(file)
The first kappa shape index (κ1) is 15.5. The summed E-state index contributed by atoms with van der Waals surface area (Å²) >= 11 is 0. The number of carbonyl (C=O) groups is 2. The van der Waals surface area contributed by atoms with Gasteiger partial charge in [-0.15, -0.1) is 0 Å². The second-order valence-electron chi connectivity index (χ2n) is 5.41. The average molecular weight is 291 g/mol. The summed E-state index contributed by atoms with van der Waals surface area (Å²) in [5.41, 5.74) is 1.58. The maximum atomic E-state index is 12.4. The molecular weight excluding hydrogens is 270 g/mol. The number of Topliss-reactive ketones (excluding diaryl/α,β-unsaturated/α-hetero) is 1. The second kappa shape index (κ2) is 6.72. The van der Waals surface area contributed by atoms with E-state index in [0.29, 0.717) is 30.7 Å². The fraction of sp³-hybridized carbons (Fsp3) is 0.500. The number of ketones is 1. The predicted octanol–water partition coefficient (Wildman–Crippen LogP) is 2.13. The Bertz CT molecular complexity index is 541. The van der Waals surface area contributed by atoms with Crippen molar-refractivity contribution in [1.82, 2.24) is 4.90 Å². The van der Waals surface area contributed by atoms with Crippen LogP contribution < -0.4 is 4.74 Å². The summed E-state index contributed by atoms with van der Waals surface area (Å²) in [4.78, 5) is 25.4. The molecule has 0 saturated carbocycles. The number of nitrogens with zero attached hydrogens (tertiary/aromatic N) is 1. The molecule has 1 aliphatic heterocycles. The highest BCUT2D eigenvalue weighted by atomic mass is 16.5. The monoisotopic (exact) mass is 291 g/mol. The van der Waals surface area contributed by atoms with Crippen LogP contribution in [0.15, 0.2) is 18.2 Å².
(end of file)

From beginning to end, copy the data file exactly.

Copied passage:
The first kappa shape index (κ1) is 15.5. The summed E-state index contributed by atoms with van der Waals surface area (Å²) >= 11 is 0. The number of carbonyl (C=O) groups is 2. The van der Waals surface area contributed by atoms with Gasteiger partial charge in [-0.15, -0.1) is 0 Å². The second-order valence-electron chi connectivity index (χ2n) is 5.41. The average molecular weight is 291 g/mol. The summed E-state index contributed by atoms with van der Waals surface area (Å²) in [5.41, 5.74) is 1.58. The maximum atomic E-state index is 12.4. The molecular weight excluding hydrogens is 270 g/mol. The number of Topliss-reactive ketones (excluding diaryl/α,β-unsaturated/α-hetero) is 1. The second kappa shape index (κ2) is 6.72. The van der Waals surface area contributed by atoms with E-state index in [0.29, 0.717) is 30.7 Å². The fraction of sp³-hybridized carbons (Fsp3) is 0.500. The number of ketones is 1. The predicted octanol–water partition coefficient (Wildman–Crippen LogP) is 2.13. The Bertz CT molecular complexity index is 541. The van der Waals surface area contributed by atoms with Crippen molar-refractivity contribution in [1.82, 2.24) is 4.90 Å². The van der Waals surface area contributed by atoms with Crippen LogP contribution < -0.4 is 4.74 Å². The summed E-state index contributed by atoms with van der Waals surface area (Å²) in [4.78, 5) is 25.4. The molecule has 0 saturated carbocycles. The number of nitrogens with zero attached hydrogens (tertiary/aromatic N) is 1. The molecule has 1 aliphatic heterocycles. The highest BCUT2D eigenvalue weighted by atomic mass is 16.5. The monoisotopic (exact) mass is 291 g/mol. The van der Waals surface area contributed by atoms with Crippen LogP contribution in [0.15, 0.2) is 18.2 Å².